Birthplace: Winter Garden, FL
Height: 6′ 0″
Stats page: http://www.milb.com/milb/stats/stats.jsp?pos=OF&sid=t586&t=p_pbp&pid=592863
Recently, an article on Yankees’ farmhand, Mason Williams, by a baseball writer caught my eye when someone decided to include the word “phenom” to his article’s title. That buzz word generally sparks an interest in a player from fans that love the game. Well, as a former scout, I’m no different.
My Mason Williams research concluded that he’s well on his way to being a 5 tool player. He does have good speed, a decent arm, can cover the outfield like a deer, has better than average eye-hand coordination to be a consistent, good contact hitter, but a phenom must be able to drive the ball. Can he drive the ball? Not yet. The Yankees acknowledge that his power is not there yet, but they project that it will be.
From looking at his 2011 video, it looks like the Yankees’ player development people, i.e., his minor league manager, hitting coach, and roving minor league hitting instructor, will be continuing to change his “swinging gate” swing into a power swing by firming up his front side and adding torque. Kevin Long, Yankees’ hitting coach, might even encourage Mason to model Curtis Granderson’s slightly over exaggerated front shoulder down and in stride combination to emphasize to Williams the need for him to stay closed longer.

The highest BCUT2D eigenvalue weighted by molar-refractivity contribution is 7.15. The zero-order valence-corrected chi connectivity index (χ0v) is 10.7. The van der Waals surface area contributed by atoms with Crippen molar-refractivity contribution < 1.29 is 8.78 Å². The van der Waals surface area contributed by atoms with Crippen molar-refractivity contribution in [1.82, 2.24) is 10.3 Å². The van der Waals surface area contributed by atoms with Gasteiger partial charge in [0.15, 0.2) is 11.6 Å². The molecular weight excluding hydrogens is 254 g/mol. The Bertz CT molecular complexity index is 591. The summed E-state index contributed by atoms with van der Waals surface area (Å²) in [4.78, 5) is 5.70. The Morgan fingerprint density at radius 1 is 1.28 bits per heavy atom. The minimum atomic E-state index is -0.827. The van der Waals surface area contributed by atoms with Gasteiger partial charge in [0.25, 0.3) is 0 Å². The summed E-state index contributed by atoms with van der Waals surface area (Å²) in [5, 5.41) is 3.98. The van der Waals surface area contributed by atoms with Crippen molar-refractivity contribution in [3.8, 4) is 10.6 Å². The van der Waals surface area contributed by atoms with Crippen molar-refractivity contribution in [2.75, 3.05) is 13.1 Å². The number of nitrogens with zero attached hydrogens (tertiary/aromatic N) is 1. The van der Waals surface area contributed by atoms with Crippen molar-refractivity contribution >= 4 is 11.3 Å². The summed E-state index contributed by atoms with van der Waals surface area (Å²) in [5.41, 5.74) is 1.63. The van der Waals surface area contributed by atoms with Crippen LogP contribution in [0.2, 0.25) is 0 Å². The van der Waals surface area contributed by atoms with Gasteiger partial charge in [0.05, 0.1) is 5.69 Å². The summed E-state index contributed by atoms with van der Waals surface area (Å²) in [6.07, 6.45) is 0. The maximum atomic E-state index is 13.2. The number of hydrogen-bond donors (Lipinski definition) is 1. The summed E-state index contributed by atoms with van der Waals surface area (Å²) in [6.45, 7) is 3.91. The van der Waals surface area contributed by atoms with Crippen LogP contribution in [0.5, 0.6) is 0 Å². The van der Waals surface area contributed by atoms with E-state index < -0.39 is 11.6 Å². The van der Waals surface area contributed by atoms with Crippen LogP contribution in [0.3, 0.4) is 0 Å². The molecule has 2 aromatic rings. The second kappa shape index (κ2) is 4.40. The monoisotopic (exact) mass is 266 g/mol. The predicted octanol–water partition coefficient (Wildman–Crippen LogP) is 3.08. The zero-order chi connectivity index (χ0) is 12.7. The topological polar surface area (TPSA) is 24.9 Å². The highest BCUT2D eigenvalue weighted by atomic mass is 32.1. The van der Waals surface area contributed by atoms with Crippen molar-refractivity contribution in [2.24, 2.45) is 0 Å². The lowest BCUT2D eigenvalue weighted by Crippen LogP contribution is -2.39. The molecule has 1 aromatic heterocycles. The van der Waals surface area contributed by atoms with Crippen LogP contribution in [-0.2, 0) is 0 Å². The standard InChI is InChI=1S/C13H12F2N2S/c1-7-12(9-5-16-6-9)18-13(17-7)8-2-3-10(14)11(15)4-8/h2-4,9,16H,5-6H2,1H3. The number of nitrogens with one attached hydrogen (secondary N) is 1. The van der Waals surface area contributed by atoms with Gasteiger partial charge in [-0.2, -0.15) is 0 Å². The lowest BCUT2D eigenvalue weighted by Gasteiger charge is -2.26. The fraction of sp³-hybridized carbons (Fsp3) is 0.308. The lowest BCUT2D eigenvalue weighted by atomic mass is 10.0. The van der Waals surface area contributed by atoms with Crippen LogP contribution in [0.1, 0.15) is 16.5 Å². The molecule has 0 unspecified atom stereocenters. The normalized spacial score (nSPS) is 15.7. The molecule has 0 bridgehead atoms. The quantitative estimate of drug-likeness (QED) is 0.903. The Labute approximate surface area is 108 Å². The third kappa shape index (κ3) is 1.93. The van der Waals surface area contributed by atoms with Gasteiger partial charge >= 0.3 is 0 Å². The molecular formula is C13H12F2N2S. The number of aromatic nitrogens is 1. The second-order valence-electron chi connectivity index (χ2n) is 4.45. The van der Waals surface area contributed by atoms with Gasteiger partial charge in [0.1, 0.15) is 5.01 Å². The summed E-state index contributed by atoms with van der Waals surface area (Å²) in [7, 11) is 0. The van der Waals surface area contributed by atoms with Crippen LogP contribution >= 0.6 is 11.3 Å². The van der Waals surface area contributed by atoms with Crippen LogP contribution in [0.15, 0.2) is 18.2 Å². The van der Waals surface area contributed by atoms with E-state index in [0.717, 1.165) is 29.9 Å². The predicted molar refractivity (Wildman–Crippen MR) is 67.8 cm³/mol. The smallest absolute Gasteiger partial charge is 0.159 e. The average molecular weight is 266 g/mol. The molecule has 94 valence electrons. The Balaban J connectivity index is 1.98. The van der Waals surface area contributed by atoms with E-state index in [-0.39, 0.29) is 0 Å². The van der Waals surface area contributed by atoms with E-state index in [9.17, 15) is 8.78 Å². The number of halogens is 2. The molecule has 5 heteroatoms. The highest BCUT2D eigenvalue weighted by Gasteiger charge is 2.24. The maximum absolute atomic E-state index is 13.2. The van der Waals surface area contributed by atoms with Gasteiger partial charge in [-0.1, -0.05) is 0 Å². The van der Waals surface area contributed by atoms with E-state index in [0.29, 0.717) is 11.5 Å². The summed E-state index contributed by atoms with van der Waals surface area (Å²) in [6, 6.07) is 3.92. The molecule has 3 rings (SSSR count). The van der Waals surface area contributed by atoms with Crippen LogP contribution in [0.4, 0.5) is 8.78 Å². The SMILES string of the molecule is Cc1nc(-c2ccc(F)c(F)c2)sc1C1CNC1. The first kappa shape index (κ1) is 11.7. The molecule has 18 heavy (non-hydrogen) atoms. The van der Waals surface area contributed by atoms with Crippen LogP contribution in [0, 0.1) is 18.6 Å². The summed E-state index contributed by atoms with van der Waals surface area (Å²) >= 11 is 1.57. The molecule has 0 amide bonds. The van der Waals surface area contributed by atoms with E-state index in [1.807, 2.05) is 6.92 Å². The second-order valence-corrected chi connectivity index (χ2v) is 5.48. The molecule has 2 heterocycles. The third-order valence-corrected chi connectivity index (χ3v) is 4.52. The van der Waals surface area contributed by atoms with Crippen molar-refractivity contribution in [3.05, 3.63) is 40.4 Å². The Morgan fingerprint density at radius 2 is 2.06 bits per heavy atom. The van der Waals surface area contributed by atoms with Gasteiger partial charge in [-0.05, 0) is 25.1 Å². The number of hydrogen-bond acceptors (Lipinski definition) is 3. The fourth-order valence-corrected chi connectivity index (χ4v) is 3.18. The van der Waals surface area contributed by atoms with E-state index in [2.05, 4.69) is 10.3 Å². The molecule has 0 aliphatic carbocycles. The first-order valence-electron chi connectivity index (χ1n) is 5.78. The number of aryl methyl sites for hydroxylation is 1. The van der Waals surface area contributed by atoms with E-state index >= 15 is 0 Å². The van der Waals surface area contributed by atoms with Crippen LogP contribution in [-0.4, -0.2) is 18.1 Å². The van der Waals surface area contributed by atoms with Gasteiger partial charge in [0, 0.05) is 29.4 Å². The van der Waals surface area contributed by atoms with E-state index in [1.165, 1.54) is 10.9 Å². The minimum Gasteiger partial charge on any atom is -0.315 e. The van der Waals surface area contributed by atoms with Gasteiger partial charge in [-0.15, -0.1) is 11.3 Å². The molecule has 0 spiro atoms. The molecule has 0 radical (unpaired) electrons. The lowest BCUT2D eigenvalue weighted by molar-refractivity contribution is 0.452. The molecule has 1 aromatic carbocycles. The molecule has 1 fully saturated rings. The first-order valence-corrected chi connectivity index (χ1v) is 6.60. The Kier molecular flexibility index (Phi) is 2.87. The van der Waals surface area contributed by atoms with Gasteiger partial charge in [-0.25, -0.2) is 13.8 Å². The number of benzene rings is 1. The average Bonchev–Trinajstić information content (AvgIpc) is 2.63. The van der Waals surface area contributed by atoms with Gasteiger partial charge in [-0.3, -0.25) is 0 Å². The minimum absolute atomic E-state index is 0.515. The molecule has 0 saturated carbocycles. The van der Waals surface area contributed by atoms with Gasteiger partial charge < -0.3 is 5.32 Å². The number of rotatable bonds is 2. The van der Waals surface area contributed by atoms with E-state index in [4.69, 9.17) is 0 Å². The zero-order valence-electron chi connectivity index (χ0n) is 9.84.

I’d suggest some cross sport training with a torque and dynamic linking movement similar to power hitters. Pitchers have done something similar with Dr. Tom House’s football throwing drills to help improve their mechanics. I’ve been using shot and discus power position dry throws(w/o implements) for years with success with hitters. The hitters get a muscle memory feel for coiling during their stride and landing phase and the dynamic linking occurring while uncoiling(like individual firecrackers going off one by one in sequence) after their launching phase begins in their swing.
As a side note that’s related to torque. Scouts have unique terminology that occasionally used among their organization’s scouts. Sometimes, we’d say suspects for prospects and zeros, NP’s, or blobs for no prospects, etc. Years ago after seeing Christopher Walken in a Saturday Night Live skit saying “It needs more cowbell”, I started saying “needs more cowbell” when I saw a hitter with less than a 5 on his power. No, I never wrote it on an actual scouting report that was turned in. I knew better, but for some reason that old thought of missing torque/needs more cowbell popped into my head during my analysis of Mason Williams. That being said, even if he doesn’t ever become the power hitter the Yankees hope for, he will be an exceptionally good player on the Yankees’ major league roster one day.